Publication date: January–February 2019
Source: International Journal of Law and Psychiatry, Volume 62
Author(s): Valentina Lombardi, Antonello Veltri, Claudia Montanelli, Francesca Mundo, Giuseppe Restuccia, Daniela Cesari, Mauro Maccari, Franco Scarpa, Alfredo Sbrana
In Italy the Law 9/2012 prescribed the total closure of forensic psychiatric hospitals (OPGs) and the conversion to a care model based on residential units in the community employing only clinical personnel (Residenze per l’Esecuzione delle Misure di Sicurezza – REMS) and fully integrated in public mental health services. The aim of this study is to report sociodemographic, clinical and criminological characteristics of patients admitted in Volterra REMS since it opened on 01/12/15 up to 31/12/17.
Sociodemographic and clinical information was collected from official documents (clinical files, ward reports) and from patients’ personal health records. Psychiatric diagnoses were made by REMS psychiatrists according to the DSM-5 criteria. Criminological information was obtained from patients’ criminal records.
Volterra REMS patients’ characteristics are similar to those of samples of OPGs patients (unmarried socially disadvantaged males with an average age of 40, no offsprings, low education, high rates of Schizophrenia Spectrum Disorders and medical comorbidity). However, the REMS model presents a very high turnover rate: during the study period 61 patients were admitted while 32 were discharged. Being assisted by public mental health services before committing the crime increased the probability of discharge. In non-EU patients long acting injectable antipsychotics were used more frequently than in community ones. Substance-Related Disorders are the main psychiatric comorbidity and resulted as being more frequent in bipolar patients than in other patients.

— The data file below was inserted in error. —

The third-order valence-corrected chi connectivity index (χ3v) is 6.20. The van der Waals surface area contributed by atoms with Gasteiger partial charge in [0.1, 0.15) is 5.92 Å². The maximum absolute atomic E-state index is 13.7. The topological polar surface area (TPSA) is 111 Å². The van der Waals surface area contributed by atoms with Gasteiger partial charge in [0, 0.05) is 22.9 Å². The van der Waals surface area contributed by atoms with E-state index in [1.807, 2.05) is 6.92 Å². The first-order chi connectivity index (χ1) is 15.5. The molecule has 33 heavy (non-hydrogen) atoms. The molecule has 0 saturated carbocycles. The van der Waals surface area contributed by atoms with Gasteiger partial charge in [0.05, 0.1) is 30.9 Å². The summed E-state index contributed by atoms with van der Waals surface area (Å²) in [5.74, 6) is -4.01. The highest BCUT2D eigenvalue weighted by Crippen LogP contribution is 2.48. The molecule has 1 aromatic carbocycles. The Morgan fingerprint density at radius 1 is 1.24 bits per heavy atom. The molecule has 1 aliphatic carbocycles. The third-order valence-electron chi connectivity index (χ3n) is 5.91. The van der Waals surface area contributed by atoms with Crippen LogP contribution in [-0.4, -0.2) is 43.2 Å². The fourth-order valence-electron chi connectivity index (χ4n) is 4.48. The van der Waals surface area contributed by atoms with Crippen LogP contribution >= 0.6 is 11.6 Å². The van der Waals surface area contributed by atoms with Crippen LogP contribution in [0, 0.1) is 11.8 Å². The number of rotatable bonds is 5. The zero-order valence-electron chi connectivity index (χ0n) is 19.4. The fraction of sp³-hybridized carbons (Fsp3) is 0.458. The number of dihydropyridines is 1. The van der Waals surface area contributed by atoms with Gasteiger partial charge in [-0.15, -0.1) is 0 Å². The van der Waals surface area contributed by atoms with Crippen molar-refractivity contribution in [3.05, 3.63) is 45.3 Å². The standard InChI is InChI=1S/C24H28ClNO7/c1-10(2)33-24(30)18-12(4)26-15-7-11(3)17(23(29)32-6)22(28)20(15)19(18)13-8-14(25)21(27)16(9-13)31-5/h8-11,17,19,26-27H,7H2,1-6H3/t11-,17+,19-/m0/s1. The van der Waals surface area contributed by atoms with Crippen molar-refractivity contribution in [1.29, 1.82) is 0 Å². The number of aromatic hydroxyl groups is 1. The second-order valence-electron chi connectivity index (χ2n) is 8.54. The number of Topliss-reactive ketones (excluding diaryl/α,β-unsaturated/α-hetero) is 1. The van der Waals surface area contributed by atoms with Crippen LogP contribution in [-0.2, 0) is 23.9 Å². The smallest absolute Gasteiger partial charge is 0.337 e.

Due to the high patients’ turnover, we expect a progressive change in sociodemographic, clinical and criminological features of the REMS population. The REMS model provides a return for mentally disordered criminals to the care of local public mental health services which are recovering after many years some of their most challenging patients ensuring their deinstitutionalization and reintegration into society.